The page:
Self-motivated. A strong will to succeed and type A work ethic are the keys to self motivation. Many of us work on our own so we have to be motivated to stick to the task. Daily, weekly, and monthly goals must be set. To-do lists, writing schedules, and deadlines must be adhered to. Sometimes we have to say no to the temptations that call us.

Avid Readers and Researchers. So many books, not enough time must be our motto. We must always try to learn one more fact either through the web, the paper, magazines, or whatever we can get our hands on. Equally important is keeping good records of our findings. Whether on our desktops, in journals, folders, binders, or all of the above, we must have a way to keep track of all our new information so it is at our fingertips when needed.

Confident. This is different than just being a nice, friendly woman. We have to be nice AND we must believe in ourselves, speak and write with enthusiasm about our projects, and act like we have the world by the horns! When we do this people can’t help but catch the fever for our writing projects. We must also remain optimistic, saying no to the inner voices that tell us we can’t write and listening intently when we hear those voices telling us to push on.

Curious. You are curious if you enjoy asking questions of everyone to find out more. Curiosity is what it takes to get answers. There is always something else to be discovered about the topics we write about.

Courageous. There is no room for cowards in this profession. It takes a lot of nerve to ask people who are more accomplished writers than you to write for your book. It takes guts to send query letters to the best agent in the field.

Thick-skinned. Everyone knows about the rejection and criticism, but it’s what we do with it that matters. Remember that people who edit and proofread are only doing their job and trying to help. Rejection is tough, especially when we think we have the perfect publisher for our book and they aren’t interested. Always believe that everything happens for a reason and maintain that confidence and optimism we talked about earlier. Don’t listen to the negative inner voices.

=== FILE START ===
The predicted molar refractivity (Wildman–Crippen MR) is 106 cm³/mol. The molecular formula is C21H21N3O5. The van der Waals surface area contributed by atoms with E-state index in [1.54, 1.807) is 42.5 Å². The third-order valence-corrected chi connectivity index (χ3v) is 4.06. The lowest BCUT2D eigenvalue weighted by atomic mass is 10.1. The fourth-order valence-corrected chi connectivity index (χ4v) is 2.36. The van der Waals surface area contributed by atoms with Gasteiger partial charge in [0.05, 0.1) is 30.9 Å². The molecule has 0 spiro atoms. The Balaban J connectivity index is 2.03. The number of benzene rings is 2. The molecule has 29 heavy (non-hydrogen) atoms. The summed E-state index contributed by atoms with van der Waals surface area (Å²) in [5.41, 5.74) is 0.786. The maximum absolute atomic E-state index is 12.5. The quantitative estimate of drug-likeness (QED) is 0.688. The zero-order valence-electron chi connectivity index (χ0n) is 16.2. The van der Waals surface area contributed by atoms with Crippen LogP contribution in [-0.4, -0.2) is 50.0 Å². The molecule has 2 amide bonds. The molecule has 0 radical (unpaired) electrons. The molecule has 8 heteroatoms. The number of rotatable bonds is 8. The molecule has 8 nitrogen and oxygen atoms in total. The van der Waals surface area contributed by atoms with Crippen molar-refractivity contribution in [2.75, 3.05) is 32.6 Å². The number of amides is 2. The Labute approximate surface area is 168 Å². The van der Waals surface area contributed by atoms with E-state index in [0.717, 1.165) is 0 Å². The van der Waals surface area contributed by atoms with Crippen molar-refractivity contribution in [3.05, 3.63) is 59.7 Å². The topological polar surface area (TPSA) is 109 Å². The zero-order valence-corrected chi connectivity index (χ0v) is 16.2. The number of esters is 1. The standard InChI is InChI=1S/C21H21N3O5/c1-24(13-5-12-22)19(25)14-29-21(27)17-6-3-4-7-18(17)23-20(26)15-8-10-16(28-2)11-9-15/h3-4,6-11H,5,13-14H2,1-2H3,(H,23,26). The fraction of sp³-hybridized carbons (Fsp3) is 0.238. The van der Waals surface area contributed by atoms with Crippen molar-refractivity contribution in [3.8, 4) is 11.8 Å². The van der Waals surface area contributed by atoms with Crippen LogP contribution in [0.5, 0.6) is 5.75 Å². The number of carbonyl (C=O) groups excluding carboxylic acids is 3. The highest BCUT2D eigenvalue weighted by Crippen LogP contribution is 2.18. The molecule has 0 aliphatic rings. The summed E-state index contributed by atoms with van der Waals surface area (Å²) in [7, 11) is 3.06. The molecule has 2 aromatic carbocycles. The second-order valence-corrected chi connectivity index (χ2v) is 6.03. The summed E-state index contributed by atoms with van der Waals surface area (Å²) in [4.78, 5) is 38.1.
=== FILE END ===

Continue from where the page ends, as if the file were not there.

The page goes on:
Patient. Writing can be a slow process. It takes patience to do something constructive while waiting to hear from agents, publishers, and editors. Maybe we should try writing, rewriting, and editing some more, starting another project by reading and researching, or taking a much-needed break while waiting. Let the creative juices flow while doing something else we enjoy.

Market Savvy. Whenever dealing with people, whether it is to learn more about what we are writing or to solicit our books, we must be friendly, tactful, and professional. There must also be a salesperson in us if we want to get our books published. This requires us to analyze data on readers, agents, book sales, etc. and to develop a plan on how to present our work for publication.

Clear. Clarity should be a given for anyone who writes. If you are one who can get your point across when speaking, just do the same when you write. We can still be creative and express our ideas clearly. Just go for it and put honesty on the paper. 

So there are my thoughts on the writing profession. While some of us may be better writers or organizers and others may be better marketers or researchers, being an author certainly takes more than a little writing talent. With this list of skills we can all be on our way to greater success.

About the Author - Dotsie Bregel is the curator of stories for baby boomer women. She is writing her first anthology to give baby boomer women a voice. She is passionate about women connecting through the telling and reading of their stories and believes that love and connections heal people. To learn more about her project, please visit the fastest growing web site for baby boomer women, www.boomerwomenspeak.com.